Kenya: Uphold Increased Nicotine Taxes, Health Experts Tell MPs

Kenya: Uphold Increased Nicotine Taxes, Health Experts Tell MPs

KIAMBU, Kenya, Apr 12 – Health experts and civil society advocates have pleaded with Members of the National Assembly to retain or even increase the proposed tax on liquid nicotine.

Last week Thursday, Treasury Cabinet Secretary Ukur Yatani proposed to change the taxation regime for liquid nicotine from the current shillings per unit to an excise duty of Sh70 per milliliter making it less accessible to users including school children and the youth

“The introduction of new products beyond e-cigarettes continue to negatively affect the health of citizens and their taxation regime has made them easily accessible to users including school children and youth thus leading to nicotine addiction,” Yatani had said during the budget reading.

In a press release Tuesday, National Chairman of the Tobacco Control and Health Promotion Alliance, Joel Gitali said the tobacco industry players might try to lobby MPs to reduce the tax.

“We see a barrier ahead. We ask Parliament not to do what they did last time (2021) by lowering proposed taxes. Parliament should even increase the amount and come up with more stringent measures. It should not try to please the tobacco industry. If it wants to make any changes, it must consult the Ministry of Health,” Gitali said.

The proposal by the Treasury CS will be included in the Finance Bill, 2022, which will be debated by Members of the National Assembly and will have to be signed into law by the President before July 1, 2022.

Gitali praised the National Treasury CS saying the government appears to have listened to health advocates to stop the growing threat of nicotine addiction in children and youths.

“Yatani spoke exactly the language we speak, giving the impression he’s listening to us. These dangerous nicotine products are accessible to minors which means the rate at which young people are recruited into drugs abuse is high,” he said.

Gitali noted that the budget will reduce the harmful consumption of the products and the taxation assist young people since it is the only way that reduce the demand for nicotine.

National Coordinator of the Tobacco Control and Health Promotion Alliance, Thomas Lindi, said the increase in liquid nicotine tax was a result of intense lobbying by civil society.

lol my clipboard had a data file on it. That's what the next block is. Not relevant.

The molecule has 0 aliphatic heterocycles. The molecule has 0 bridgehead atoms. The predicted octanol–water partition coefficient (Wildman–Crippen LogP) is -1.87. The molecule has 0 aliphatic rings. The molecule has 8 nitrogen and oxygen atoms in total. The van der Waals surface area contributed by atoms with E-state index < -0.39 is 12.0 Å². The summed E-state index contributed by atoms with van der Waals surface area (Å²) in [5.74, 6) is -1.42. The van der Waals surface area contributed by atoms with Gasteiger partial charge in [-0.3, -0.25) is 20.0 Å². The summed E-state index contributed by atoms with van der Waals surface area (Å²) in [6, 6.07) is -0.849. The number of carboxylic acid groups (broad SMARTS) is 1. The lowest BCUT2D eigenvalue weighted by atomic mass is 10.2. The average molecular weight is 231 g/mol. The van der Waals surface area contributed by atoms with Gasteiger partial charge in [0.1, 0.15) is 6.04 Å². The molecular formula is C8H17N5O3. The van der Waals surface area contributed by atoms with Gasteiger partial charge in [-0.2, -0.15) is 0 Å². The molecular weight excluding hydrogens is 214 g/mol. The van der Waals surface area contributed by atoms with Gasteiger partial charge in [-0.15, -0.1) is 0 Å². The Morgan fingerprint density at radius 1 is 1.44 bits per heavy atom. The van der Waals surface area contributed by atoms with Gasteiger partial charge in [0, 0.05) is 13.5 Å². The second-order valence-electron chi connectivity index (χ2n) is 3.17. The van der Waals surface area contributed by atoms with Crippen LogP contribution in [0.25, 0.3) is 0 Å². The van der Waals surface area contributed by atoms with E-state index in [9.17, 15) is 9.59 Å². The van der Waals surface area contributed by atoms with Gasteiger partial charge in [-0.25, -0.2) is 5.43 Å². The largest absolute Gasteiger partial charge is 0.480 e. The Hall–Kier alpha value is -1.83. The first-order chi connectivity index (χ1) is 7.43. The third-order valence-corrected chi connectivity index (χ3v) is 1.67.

“We still urge for more tax on these products. All consumers should be helped so that they quit. For this we want direct health assistance to help people addicted to these products,” he said, noting the need for more resources for public health education through the operationalising the Tobacco Control Fund,

The International Institute for Legislative Affairs (IILA) however said that they had hoped for an increase in taxes on conventional cigarettes as well.

“About 2.5 million Kenyans smoke cigarettes and every year, about 9,000 are killed by diseases such as cancer and stroke, caused by cigarette smoking,” IILA CEO Celine Awuor said.

Awuor said that as a nonprofit that works closely with Policy making institutions and government, they are appealing to MPS to also raise taxes on conventional cigarettes to take care of inflation

“This tax is a good indication the government is seeing the need to reduce consumption of nicotine products because of the growing addiction among youths and children. We empathize that these innovative products in the tobacco market target young people and children. We need all measures to reduce consumption and prevent initiation. This process should become progressive,” she said

However, Awuor went ahead and faulted the 15 per cent tax on advertisements on alcohol and betting saying it is good for raising revenue for the government but if the justification for tax is to reduce consumption and addition to gambling g and alcohol, a better move would be to completely ban the advertisements or increase tax on products so that the cost directly discourages users.

“Betting companies will just increase advertising expenditure, the companies will absorb the extra cost and will still put out the ads and the public will see them,” the IILA CEO added.

Consumer Information Network, CEO Samuel Ochieng said Kenya now joins the more than 68 countries using taxes to combat nicotine addiction.

“The CS proposed tax on liquid nicotine is a very welcome move and we’re very excited about it. Other countries also use these taxes to control consumption,” he added.

“Although this is a proposal and will go to Parliament, we want to urge the MPS not to shoot it down because of its good intention,” said, Ochieng adding that they are developing a strategy to ensure they get more taxes imposed on cigarettes.

Apart from the traditional cigarettes, the other highly addictive nicotine delivery products being sold in Kenya include pouches (such as Velo and Lyft), electronic cigarettes, vaping devices, vaporizers, hookah pens, electronic cigarettes and e-pipes.

According to the WHO’s Global Nicotine Reduction Strategy, nicotine addiction induces permanent changes to the brain during adolescence. This also leaves teens with an increased risk of addiction to substances such as cannabis, heroin and cocaine.

Nicotine addiction is one of the fastest-growing forms of addiction in Kenya and one way of controlling it is through improved tax administration and stricter enforcement.

Kenya is a signatory to the WHO’s Framework Convention on Tobacco Control, the world’s only health treaty, which calls for regular tax increases to fight tobacco and related products.

Source: Capital Fm